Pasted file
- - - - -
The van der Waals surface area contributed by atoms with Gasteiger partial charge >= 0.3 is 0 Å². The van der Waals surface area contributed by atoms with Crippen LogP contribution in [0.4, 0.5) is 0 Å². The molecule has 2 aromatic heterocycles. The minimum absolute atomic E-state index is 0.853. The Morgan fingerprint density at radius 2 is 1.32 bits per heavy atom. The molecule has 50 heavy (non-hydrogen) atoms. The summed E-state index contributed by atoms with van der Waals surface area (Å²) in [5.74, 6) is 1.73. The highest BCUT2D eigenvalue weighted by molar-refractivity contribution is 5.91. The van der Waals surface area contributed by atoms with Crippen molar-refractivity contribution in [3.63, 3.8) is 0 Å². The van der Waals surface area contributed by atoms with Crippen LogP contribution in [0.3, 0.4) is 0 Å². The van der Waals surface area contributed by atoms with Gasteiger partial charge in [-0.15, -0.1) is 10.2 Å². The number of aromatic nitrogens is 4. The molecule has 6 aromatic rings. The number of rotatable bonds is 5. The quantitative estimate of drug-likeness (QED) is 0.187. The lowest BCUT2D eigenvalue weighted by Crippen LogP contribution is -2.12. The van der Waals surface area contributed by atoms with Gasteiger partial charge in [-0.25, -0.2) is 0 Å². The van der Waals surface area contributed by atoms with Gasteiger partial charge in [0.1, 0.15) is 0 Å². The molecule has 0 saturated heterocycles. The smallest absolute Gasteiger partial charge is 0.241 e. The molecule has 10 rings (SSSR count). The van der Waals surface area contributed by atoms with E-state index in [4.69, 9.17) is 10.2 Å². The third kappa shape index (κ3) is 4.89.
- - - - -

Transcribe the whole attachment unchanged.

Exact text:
The van der Waals surface area contributed by atoms with Gasteiger partial charge >= 0.3 is 0 Å². The van der Waals surface area contributed by atoms with Crippen LogP contribution in [0.4, 0.5) is 0 Å². The molecule has 2 aromatic heterocycles. The minimum absolute atomic E-state index is 0.853. The Morgan fingerprint density at radius 2 is 1.32 bits per heavy atom. The molecule has 50 heavy (non-hydrogen) atoms. The summed E-state index contributed by atoms with van der Waals surface area (Å²) in [5.74, 6) is 1.73. The highest BCUT2D eigenvalue weighted by molar-refractivity contribution is 5.91. The van der Waals surface area contributed by atoms with Crippen molar-refractivity contribution in [3.63, 3.8) is 0 Å². The van der Waals surface area contributed by atoms with Crippen LogP contribution in [0.3, 0.4) is 0 Å². The van der Waals surface area contributed by atoms with Gasteiger partial charge in [-0.15, -0.1) is 10.2 Å². The number of aromatic nitrogens is 4. The molecule has 6 aromatic rings. The number of rotatable bonds is 5. The quantitative estimate of drug-likeness (QED) is 0.187. The lowest BCUT2D eigenvalue weighted by Crippen LogP contribution is -2.12. The van der Waals surface area contributed by atoms with Gasteiger partial charge in [-0.25, -0.2) is 0 Å². The van der Waals surface area contributed by atoms with Gasteiger partial charge in [0.1, 0.15) is 0 Å². The molecule has 0 saturated heterocycles. The smallest absolute Gasteiger partial charge is 0.241 e. The molecule has 10 rings (SSSR count). The van der Waals surface area contributed by atoms with E-state index in [4.69, 9.17) is 10.2 Å². The third kappa shape index (κ3) is 4.89.